Safety, Health and Wellbeing

Health monitoring procedures

Our role is to develop and assist in the implementation of the UWA safety, health and wellbeing programs in order to minimise the risk of injury, illness and property damage.

We provide consultancy and other services to promote best practice and legislative compliance in all University and related activities.

This page provides guidance on health monitoring processes relevant to animal handling at UWA.

  1. Pre-placement medical procedures
  2. Ongoing health monitoring
  3. Relevant documents

Pre-placement medical procedures 

The UWA pre-placement medical procedure is to facilitate the gathering of information to identify:
  • Whether or not a particular applicant is able to perform the inherent requirements of a position.
  • Whether (albeit unable to perform the inherent requirements of a position), any adjustment and/or accommodation can reasonably be made to enable an applicant to perform those requirements.
  • Applicants with a pre-existing medical condition, which condition might be exacerbated by their employment at the University.
  • Applicants with a medical condition, which might cause an unacceptable increase in the risk of injury.
The pre-placement medical procedure is designed to better manage safety and health risks in accordance with the Occupational Safety and Health Act 1984 (WA).

Pre-placement medical procedures are as follows:

  1. All candidates are required to be advised of the inherent requirements of the position for which they are applying (eg provided a position description) and are also provided with a Laboratory Animal Allergen Information sheet.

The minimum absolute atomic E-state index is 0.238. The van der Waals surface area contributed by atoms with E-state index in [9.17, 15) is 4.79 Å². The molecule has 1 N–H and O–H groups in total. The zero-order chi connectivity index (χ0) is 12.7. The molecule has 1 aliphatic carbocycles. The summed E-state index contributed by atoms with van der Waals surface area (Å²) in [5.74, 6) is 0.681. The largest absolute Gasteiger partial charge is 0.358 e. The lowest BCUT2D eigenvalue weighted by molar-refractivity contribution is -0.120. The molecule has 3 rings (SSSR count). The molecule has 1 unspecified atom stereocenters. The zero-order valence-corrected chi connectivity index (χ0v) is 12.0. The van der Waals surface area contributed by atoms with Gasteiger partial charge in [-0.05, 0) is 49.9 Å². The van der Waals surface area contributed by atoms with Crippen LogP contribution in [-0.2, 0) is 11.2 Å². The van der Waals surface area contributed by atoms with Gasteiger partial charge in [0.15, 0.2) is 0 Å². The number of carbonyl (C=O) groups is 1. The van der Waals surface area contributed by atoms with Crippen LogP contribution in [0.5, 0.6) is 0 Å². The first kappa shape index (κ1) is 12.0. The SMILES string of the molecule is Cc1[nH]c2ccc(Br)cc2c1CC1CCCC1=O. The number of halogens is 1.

2. Shortlisted candidates must complete a pre-placement medical questionnaire. The completed questionnaire is handed to the Chair of the Selection Panel at or shortly after interview.
  3. The Panel identifies their preferred candidate, in accordance with the normal UWA recruitment practices.
  4. The Chair of the panel has the responsibility to match the information on the pre-placement medical questionnaire from the preferred candidate with their ability to perform the inherent requirements of the position.
  5. If the Chair has reason to be concerned that a preferred candidate may have difficulty performing the inherent requirements of the position, this must be documented in the “Recommendation for Selection Report” that is provided to the hiring manager.
  6. The hiring manager then determines whether further clarification or assessment is required. This decision is to be made in consultation with the UWA Safety, Health and Wellbeing Office who will arrange further assessment. The cost for these tests and assessments are to be met by the centre/work area. 
  7. Medical advice on reasonable accommodations and adjustments must be sought. Any determination not to employ a preferred candidate on medical grounds must be based on objective medical evidence. 
  8. Once a position is accepted by a candidate they are then required to complete the self-assessment questionnaire on commencement of their employment (depending on the nature of their role – see criteria for ongoing health monitoring below).

Security and confidentiality of information

The pre-placement medical questionnaires from the short listed candidates will remain with the Chair and not be disclosed to the panel. The personal medical information obtained is confidential information and is managed according to the Privacy Principles set out in the Privacy Act 1988 (Cth). The personal medical information is to be securely stored on the personal file with access restricted to nominated officers to the University (e.g. Safety, Health and Wellbeing).